– Arne
    Jul 31, 2016 at 12:05
  • @Arne Depending on the program, this may require program checkpointing. Instead, I would recommend configuring your programs to restore - persistent .vimrc files and cursor positions for vim, etc. - and storing the tmux pane_current_command for programs like man that can be re-opened. Checkpointing is very complicated in my opinion, but worth looking into in any case.
    – John P
    Apr 3, 2017 at 1:52
  • 4
    @bruno-sutic whats the diffrence between your plugin (tmux-resurrect) and tmux-coninuum?
    – lony
    Aug 22, 2017 at 7:38
  • Currently I needed to patch continuum like this to make it work github.com/tmux-plugins/tmux-continuum/blob/master/docs/…
    – rofrol
    Dec 21, 2018 at 9:51
  • I had some problems with bash commands history reloading (when using set -g @resurrect-save-shell-history 'on') and generally with history persistence when switching among terminals in tmux. See this thread and especially its 5th comment to see a workaround (or hack) I successfully used to overcome this problem Apr 10, 2019 at 7:26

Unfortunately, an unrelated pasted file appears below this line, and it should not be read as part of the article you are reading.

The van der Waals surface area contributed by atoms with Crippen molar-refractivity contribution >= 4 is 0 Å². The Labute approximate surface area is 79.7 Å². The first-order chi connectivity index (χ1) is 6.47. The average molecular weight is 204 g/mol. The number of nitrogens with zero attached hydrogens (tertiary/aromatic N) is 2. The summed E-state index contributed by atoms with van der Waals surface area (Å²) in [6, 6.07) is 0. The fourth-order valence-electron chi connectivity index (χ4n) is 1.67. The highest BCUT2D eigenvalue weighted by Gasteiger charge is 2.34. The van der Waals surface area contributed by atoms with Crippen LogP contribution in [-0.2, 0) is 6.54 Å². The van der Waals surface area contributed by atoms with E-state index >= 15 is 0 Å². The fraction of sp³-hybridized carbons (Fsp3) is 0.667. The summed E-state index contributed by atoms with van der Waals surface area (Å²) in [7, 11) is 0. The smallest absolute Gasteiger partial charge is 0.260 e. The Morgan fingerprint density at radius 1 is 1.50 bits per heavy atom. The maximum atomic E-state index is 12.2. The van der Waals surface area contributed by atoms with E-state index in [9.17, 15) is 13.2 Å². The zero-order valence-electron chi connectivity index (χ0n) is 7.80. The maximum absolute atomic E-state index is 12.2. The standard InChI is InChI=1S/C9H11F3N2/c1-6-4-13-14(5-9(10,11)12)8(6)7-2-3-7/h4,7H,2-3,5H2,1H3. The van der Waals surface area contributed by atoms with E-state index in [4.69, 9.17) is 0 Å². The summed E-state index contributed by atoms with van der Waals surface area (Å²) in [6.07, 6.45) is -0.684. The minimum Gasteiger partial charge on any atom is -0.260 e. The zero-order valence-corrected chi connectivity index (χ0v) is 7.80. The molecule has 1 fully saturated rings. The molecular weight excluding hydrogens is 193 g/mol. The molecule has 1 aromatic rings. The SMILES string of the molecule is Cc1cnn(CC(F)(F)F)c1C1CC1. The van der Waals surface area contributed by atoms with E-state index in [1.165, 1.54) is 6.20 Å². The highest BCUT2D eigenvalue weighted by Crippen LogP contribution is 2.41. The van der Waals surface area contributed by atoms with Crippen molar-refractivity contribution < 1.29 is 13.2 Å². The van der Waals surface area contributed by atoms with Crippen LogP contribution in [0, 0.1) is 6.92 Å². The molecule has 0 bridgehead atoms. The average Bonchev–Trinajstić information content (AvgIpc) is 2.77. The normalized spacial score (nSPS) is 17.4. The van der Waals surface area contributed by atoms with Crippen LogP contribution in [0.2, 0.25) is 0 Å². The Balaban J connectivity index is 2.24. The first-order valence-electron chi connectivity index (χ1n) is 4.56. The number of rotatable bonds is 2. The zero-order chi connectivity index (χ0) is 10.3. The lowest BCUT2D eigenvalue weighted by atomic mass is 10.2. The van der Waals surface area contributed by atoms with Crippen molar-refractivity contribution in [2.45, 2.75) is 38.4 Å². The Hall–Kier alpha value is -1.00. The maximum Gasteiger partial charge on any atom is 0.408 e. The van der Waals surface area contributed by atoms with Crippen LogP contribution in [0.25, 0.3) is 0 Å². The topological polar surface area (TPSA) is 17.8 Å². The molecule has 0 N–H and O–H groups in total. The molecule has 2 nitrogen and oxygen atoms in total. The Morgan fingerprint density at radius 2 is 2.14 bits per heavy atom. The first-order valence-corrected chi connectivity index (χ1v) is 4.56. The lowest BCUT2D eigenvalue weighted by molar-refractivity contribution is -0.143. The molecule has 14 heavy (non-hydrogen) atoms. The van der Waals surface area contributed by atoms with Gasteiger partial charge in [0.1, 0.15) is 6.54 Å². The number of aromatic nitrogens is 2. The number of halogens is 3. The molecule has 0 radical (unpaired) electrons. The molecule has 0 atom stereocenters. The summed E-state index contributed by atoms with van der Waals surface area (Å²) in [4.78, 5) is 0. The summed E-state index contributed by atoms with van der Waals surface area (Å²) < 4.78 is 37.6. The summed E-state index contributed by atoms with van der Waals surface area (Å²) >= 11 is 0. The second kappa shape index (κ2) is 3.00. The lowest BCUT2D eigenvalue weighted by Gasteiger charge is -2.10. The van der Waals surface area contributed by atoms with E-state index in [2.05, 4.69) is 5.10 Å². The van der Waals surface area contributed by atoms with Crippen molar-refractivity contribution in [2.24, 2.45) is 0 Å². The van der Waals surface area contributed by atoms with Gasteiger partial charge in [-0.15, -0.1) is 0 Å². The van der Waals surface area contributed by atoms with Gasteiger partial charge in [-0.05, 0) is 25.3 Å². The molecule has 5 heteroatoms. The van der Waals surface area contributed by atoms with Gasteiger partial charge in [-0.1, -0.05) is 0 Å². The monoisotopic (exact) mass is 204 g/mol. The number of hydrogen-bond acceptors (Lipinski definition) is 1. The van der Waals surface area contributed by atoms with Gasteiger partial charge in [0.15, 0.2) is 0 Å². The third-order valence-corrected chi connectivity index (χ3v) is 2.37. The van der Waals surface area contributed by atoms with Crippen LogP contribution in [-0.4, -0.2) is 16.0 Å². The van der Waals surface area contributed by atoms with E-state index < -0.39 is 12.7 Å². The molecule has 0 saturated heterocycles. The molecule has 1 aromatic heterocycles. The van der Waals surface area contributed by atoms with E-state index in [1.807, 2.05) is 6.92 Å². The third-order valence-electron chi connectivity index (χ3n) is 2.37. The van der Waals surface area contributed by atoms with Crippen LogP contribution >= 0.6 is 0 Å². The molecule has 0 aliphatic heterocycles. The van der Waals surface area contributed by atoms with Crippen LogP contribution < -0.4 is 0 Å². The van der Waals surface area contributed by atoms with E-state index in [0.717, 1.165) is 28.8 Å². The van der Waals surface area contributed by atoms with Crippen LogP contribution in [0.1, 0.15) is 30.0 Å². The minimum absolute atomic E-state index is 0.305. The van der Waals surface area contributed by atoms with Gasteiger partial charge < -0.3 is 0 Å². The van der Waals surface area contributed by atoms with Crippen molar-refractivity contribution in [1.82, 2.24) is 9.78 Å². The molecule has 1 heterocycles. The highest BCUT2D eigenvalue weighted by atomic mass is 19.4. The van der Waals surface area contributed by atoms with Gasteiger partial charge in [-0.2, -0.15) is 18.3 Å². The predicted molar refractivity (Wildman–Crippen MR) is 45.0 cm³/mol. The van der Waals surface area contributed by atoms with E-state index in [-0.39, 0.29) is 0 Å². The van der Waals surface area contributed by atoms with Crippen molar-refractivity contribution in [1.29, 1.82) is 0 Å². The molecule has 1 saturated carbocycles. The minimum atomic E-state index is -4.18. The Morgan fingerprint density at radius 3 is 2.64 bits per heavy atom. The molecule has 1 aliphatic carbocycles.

tmuxinator is a tool written in Ruby, that could be used to create and manage tmux sessions with ease. It could be used to create a project, which could later be instantiated as as tmux session.


Consider this partial solution found here

The author creates a function that saves the history of the tmux session in order to persist the state of the tmux session post a server reboot.

  • 26
    Could you please post what they say? Links can rot.
    – cpast
    Feb 2, 2013 at 22:30
  • 1
    @cpast: This is true, but comments can also rot. Best to give both :)
    – danielpops
    Apr 21, 2016 at 16:44
  • 7
    @greg Your link returns 404
    – rofrol
    Dec 21, 2018 at 9:50
  • 2
    Here's a related github link from that author: github.com/edsantiago/tmux-session
    – zeroimpl
    Jun 6, 2020 at 2:06

I successfully use https://github.com/jimeh/tmuxifier for recreating sessions. This can be installed without ruby, just using git.

Samples are pretty self explanatory, e.g.: https://github.com/jimeh/tmuxifier/blob/master/examples/example.session.sh

You must log in to answer this question.

Not the answer you're looking for? Browse other questions tagged .